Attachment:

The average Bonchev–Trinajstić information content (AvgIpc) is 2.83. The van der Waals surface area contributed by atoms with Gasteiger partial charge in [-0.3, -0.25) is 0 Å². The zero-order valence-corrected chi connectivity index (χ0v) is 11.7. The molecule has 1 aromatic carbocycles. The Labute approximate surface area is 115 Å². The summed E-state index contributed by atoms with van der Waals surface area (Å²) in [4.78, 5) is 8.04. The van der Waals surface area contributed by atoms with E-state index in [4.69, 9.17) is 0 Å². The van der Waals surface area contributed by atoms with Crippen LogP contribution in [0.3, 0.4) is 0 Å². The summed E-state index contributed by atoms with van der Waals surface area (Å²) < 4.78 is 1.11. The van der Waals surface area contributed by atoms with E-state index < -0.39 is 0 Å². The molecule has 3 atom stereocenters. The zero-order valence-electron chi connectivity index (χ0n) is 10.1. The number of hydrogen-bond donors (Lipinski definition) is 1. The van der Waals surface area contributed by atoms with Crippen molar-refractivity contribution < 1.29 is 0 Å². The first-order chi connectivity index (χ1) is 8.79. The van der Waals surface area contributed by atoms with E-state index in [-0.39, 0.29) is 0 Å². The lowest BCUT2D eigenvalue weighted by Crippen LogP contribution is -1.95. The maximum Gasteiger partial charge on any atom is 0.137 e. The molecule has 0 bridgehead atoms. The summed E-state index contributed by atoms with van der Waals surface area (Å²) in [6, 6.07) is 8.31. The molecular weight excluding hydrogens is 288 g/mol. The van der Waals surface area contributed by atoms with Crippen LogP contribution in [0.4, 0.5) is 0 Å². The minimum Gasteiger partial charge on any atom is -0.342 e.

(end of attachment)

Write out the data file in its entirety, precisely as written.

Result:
The average Bonchev–Trinajstić information content (AvgIpc) is 2.83. The van der Waals surface area contributed by atoms with Gasteiger partial charge in [-0.3, -0.25) is 0 Å². The zero-order valence-corrected chi connectivity index (χ0v) is 11.7. The molecule has 1 aromatic carbocycles. The Labute approximate surface area is 115 Å². The summed E-state index contributed by atoms with van der Waals surface area (Å²) in [4.78, 5) is 8.04. The van der Waals surface area contributed by atoms with E-state index in [4.69, 9.17) is 0 Å². The van der Waals surface area contributed by atoms with Crippen LogP contribution in [0.3, 0.4) is 0 Å². The summed E-state index contributed by atoms with van der Waals surface area (Å²) < 4.78 is 1.11. The van der Waals surface area contributed by atoms with E-state index < -0.39 is 0 Å². The molecule has 3 atom stereocenters. The zero-order valence-electron chi connectivity index (χ0n) is 10.1. The number of hydrogen-bond donors (Lipinski definition) is 1. The van der Waals surface area contributed by atoms with Crippen molar-refractivity contribution < 1.29 is 0 Å². The first-order chi connectivity index (χ1) is 8.79. The van der Waals surface area contributed by atoms with E-state index in [-0.39, 0.29) is 0 Å². The lowest BCUT2D eigenvalue weighted by Crippen LogP contribution is -1.95. The maximum Gasteiger partial charge on any atom is 0.137 e. The molecule has 0 bridgehead atoms. The summed E-state index contributed by atoms with van der Waals surface area (Å²) in [6, 6.07) is 8.31. The molecular weight excluding hydrogens is 288 g/mol. The van der Waals surface area contributed by atoms with Crippen LogP contribution in [0.4, 0.5) is 0 Å². The minimum Gasteiger partial charge on any atom is -0.342 e.